Every year, since 2008, I have looked forward to the release of what has quickly become known as the go-to guide representing what’s happening in Canadian poetry. The annual Best Canadian series, published by Tightrope Books, aims to draw awareness to our ever-changing poetry landscape while shining light on how diverse, how challenging our sense of a national poetic is and continues to be. Defining Canadian poetry is, indeed, like trying to define Canada. We are a complex nation. We have many voices, styles, schools of thought. As Shane Koyczan’s spoken word reverberated in the Opening Ceremonies for the 2010 Winter Olympics, “We Are More.” We defy definition, in country and in poetry, which is why scanning ‘the best’ of the previous years’ published poems will lead you no closer to a definitive answer, but it will most certainly open your eyes and ears to a cornucopia of all that is excellent in this country.
In the Prologue, Series Editor Molly Peacock warns readers how the selected poems “will astonish -- and unnerve you….” Indeed, readers will at once be surprised, amused, shocked, and challenged as selections range from the traditional to the experimental and, for the first time since the series began, visual poetry takes its rightful place alongside more traditional forms. Poems selected this year arise from “the most inventive or complex or surprising or moving example” of what we think of when we think of Canadian content.
Editors of the Best Canadian series, especially this year’s Guest Editor Priscilla Uppal, have the daunting task of selecting and then refining those selections to a narrow fifty poems that represent Canada’s best. The longlist, adding an additional fifty poems to the acclaimed list, prompts further reading and eases the task of selecting such a small number. It is no mere feat to read every single poem published over twelve months within the fifty-something literary journals published in Canada. I imagined Uppal sat up many a late night with tea at her side, journals stacked to her knees, and, oddly, enjoying every minute of this task / honour bestowed on her. I wasn’t far off. In her introduction, Uppal confesses to reading the journals at every opportune -- and inopportune -- moment: riding elevators, at the beach, between classes, and during intermission at the opera.
As Uppal promises, the best of 2011 challenges even the most conventional forms of poetry. Julie Cameron Gray takes on the elegy with gusto and spunk as she defies our expectations with “Widow Fantasies.” Yes, we Canadians are known for our sense of humour. Yet, in combining playful language and imagery along with the threat of grief and mourning, the elegiac form takes on a new life -- no pun intended. As Gray’s speaker dreams of “quick and painless” deaths for her husband, she longs for his “perfection that exists only in absence.” In his absence, as the speaker imagines her life as a fresh widow, we see regret and shame for having expressed such a death wish:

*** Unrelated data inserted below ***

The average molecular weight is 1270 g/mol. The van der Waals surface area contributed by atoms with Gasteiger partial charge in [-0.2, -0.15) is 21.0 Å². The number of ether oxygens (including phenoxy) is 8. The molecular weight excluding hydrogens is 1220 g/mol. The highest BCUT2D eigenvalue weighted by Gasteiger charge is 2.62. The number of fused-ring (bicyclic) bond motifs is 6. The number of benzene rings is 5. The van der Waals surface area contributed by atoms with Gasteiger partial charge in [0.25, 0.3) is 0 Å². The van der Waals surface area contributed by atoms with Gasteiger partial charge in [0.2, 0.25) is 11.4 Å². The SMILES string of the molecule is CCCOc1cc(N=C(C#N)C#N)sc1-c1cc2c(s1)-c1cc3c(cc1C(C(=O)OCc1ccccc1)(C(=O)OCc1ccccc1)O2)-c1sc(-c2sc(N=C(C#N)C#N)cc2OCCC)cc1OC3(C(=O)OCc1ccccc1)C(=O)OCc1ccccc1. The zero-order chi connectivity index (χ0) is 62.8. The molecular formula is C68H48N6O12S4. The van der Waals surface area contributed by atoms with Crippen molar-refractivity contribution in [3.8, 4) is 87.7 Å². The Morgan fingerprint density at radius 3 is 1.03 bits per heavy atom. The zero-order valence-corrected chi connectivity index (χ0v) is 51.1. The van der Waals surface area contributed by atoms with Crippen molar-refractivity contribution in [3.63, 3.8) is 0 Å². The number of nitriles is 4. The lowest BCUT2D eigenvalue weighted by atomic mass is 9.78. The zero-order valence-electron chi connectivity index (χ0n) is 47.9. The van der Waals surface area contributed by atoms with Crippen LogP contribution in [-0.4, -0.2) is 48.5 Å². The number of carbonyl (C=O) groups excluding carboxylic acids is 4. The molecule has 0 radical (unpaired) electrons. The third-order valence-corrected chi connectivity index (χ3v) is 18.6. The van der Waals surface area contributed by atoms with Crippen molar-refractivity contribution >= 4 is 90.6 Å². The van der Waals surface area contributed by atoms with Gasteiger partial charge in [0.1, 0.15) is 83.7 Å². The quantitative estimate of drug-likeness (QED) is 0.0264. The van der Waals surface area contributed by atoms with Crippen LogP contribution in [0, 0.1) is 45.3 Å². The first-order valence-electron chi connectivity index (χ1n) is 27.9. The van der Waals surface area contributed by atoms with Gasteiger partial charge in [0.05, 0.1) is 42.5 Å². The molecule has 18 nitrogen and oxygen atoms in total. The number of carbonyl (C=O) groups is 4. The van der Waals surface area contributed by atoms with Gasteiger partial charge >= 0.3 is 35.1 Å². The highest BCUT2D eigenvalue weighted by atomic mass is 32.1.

I never wanted this to happen. I never
really meant it. It was just a thought.
Only a thought.
Do we believe the speaker’s remorse? Maybe. But as the poem ends on her note of joy in newfound widow freedom, in relishing the “delicious cut … the severing” of her relationship, we have to wonder. It is this playfulness and unexpectedness in form and execution (again, no pun intended) that signifies all that is delightful in this collection. Just when we think we know what we’re about to read, we are surprised. Isn’t that what makes the best The Best?
Keeping with the theme of unexpected delight, the new -- and perhaps overdue -- addition of visual poetry provides a counterbalance to the more traditional poems we come to anticipate. Poets Christian Bök and derek beaulieu redefine text by challenging the poetic line and presenting complex, stunning layers of letters, numbers, and punctuation to represent the avant-garde. Sandy Pool, a doctoral candidate in English at the University of Calgary, steps up to the visual plate in her collaborative work with artist Blair Prentice. Together, the two create a Victorian-surrealist world in which short, contemporary lines are layered into intricate (and sometimes creepy), old-world depictions of social interaction and scientific progress.